Satisfied with the day's activities, we cooled down with cocktails followed by dinner with Ed and Joyce. We played our favorite cd - In the Bahamas by The Barefoot Man, and he sang "It cannot get any better than this." We couldn't agree more. We were so enchanted with Double Breasted Cay we lingered there another day. 

A boat we saw at Trawler Fest in Maryland two years ago, Winnie The  Pooh, came in the next day. We chatted with Mark, the captain, about his trip. That evening, One Love invited them and another couple over  for cocktails.  The Barefoot Man was singing, the beers were flowing, and we were having a fabulous time exchanging stories and before we know it, it was pitch dark. None of us had thought to leave our anchor lights on. Except for some fish glowing in the water and stars twinkling in the sky, we could not see any of our boats. Mai Thai was a mere 30 yards away. One Love flashed a light out for us. We survived the dinghy ride back to our boats, but that night, we sloshed around so bad we were up most of the night. We left abruptly the next morning.

One Love wanted to see FoxTown, and we Moraine Cay, so we parted ways and will meet up at Powell Cay the following day.

Captain showing off his catch

Cocktails on One Love

Sunset at Allan-Pensacola Cay

Apr 23 At Moraine Cay, the vivid contrasting colors of the water was quite stunning, but not as impressive as the guide book said. Then again, after Double Breasted Cay, everything seemed downhill from there. We should have saved the best for last. Oh well. We pressed on to Allans-Pensacola Cay. The grassy bottom would give the captain grieve. He had to set and re-set the anchor four times! We ended up deploying the Delta anchor instead of the claw to get it to set. Too tired to go ashore, we stayed on the boat and witnessed a spectacular sunset. By night time, there were about a dozen boats anchored here. Still, it was so peaceful we slept like babies.

Apr 24 Off to Powell Cay to meet up with One Love. It was pretty shallow there, about 5 feet of water. Shantih, a Fountaine Pajot power catamaran, was anchored here. Its owners Ned and Letty hails from Amelia Island, Florida. We beachcombed for shells on the Atlantic side of the cay, and was practically surfing back to our boat. They saw us and invited us over for iced tea and a tour of their boat, and gave us a heads up on the settlements and the reefs. They come here for diving every year. We would run into Shantih again at Tahiti Beach and later at Hopetown.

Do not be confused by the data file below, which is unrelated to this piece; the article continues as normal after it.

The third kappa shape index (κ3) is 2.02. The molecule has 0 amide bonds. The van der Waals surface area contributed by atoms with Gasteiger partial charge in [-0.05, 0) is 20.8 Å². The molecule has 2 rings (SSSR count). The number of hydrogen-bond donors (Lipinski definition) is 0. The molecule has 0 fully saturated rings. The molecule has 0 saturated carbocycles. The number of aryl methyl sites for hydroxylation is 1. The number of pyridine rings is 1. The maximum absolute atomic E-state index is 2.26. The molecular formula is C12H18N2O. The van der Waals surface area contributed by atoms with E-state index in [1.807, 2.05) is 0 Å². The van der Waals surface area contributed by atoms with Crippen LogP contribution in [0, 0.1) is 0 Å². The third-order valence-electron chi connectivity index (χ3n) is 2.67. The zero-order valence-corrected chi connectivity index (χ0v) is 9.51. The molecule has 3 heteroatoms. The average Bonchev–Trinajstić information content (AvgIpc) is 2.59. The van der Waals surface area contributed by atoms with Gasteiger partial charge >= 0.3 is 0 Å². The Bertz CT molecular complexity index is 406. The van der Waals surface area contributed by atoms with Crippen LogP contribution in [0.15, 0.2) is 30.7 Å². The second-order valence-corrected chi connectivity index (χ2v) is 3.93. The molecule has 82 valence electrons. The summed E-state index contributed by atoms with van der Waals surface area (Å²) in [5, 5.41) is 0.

charming New Plymouth

Apr 25-26 After a week of anchoring in the idyllic, but uninhabited islands of the Abacos, this was our first stop at an island with a major settlement - New Plymouth at Green Turtle Cay. Settlers of the Abacos fled here with their slaves after the American Revolution in order to remain British subjects. We pulled in right in front of the town harbor, and dinghied ashore. A charming town with traces of New England architecture, New Plymouth has everything a town needs - a post office, a bank, library, a museum, a sculpture garden, an antiquated jail, liquor store, grocery store, and several restaurants and bars. At Curry's Food Store, all the bread had a name on it (read: sold out). The next batch was coming out at 1600, and if we wanted some, we had better put our names down. Good advice. The bread was absolutely delicious! We spent the afternoon at  Pineapple Bar and Grill, a popular hangout complete with music and a salt-water pool. Their cracked conch was outstanding. While  there, we also ran into Jean, Wendy and their 2 kids. They had left Rickenbacker Marina in Miami a month before us. Small world. Wendy complained about having too much conchs and fish the last 2 weeks. Sophal suggested a trade - burgers for their daily catch. Unfortunately, the next couple of days brought nasty weather - winds of 20-25 knots along with heavy rain. We left without saying goodbye, much less making the trade. 
We'd love to hear from you. Drop us a line - Eileen or Sophal
Last updated: 07/28/2008